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Thursday, May 30, 2024

Johnston County buys 50 acres for administrative buildings

Plans for a new Johnston County administrative site appear to be moving forward.

The County of Johnston bought nearly 50 acres, excluding highway right-of-way, off of U.S. Highway 70 Business East for about $2 million — or $38,839 per acre — according to a deed filed on Nov. 3. The county’s Board of Commissioners in March discussed using the land for a new Department of Social Services building and potentially other facilities.

The county bought the land after they completed due diligence on the tract earlier this year. The current market value of the land is $178,650.

The former owners of the site are John and Kyle Hughes, per the deed. The Johnston County Report in March reported that the county paid John Hughes $5,000 for the option to evaluate the and for potential future use for county facilities and had until September to exercise the option to purchase.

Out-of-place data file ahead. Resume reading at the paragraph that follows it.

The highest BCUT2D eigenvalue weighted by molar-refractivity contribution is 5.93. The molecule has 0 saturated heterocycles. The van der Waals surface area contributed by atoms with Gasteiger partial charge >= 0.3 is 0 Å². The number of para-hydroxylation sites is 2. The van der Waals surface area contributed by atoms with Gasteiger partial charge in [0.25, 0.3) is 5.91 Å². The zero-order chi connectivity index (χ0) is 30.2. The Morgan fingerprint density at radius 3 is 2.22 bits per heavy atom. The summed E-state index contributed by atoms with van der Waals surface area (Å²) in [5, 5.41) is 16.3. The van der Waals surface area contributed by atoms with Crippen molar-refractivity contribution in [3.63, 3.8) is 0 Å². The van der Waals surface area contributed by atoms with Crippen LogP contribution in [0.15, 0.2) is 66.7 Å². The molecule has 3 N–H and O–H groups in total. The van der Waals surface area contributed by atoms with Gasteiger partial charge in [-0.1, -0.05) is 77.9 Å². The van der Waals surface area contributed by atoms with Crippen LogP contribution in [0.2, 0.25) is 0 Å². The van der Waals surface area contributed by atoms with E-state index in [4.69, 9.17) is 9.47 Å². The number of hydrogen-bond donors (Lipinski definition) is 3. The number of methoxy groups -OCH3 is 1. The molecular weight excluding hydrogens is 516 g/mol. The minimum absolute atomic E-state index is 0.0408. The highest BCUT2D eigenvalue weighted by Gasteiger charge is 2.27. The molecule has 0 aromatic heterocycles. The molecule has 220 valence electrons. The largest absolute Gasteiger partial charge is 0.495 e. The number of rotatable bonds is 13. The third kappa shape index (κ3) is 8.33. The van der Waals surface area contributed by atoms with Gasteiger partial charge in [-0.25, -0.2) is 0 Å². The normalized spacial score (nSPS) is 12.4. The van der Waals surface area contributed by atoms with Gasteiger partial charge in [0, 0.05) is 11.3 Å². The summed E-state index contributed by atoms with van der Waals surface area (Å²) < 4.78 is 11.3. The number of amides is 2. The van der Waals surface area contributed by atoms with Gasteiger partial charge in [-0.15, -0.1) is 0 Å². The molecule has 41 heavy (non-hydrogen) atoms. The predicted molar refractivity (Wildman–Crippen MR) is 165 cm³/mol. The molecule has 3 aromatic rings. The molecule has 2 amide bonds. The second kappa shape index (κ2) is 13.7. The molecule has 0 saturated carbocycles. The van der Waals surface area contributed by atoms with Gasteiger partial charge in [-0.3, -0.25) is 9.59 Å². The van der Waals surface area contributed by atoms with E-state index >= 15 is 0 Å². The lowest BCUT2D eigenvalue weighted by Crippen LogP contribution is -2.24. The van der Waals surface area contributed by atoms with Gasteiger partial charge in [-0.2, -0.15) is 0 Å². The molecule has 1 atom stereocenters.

Johnston County is quickly growing as growth from the Research Triangle area spills out of the Raleigh-Durham-Chapel Hill area. The county saw an 8.7% growth in its population — 18,787 people — between April 1, 2020, and July 1, 2022, according to U.S. Census Bureau estimates.

Investors are also pouring millions of dollars into the county’s residential real estate market, per reporting from the Triangle Business Journal, with projects like the River Mews subdivision in Clayton poised to bring hundreds of new homes to the area. 

During a March 15-16 Special Meeting Strategic Planning Session, commissioners noted the need for the county’s government to grow in conjunction with the county’s booming population.

Per the meeting minutes, Vice Chairman Patrick E. Harris stated, “The county departments are forced to grow to meet the increase in demand for services; however, right now the space to accommodate that growth is just not there.” 

Harris spoke on the Department of Social Services, per meeting minutes, stating they have 350 employees crammed into facilities that can no longer accommodate them and that it has “become a necessity” to look at county facilities.

The Board also discussed the need to design facilities so that citizens do not have to travel to multiple locations for services, per meeting minutes.

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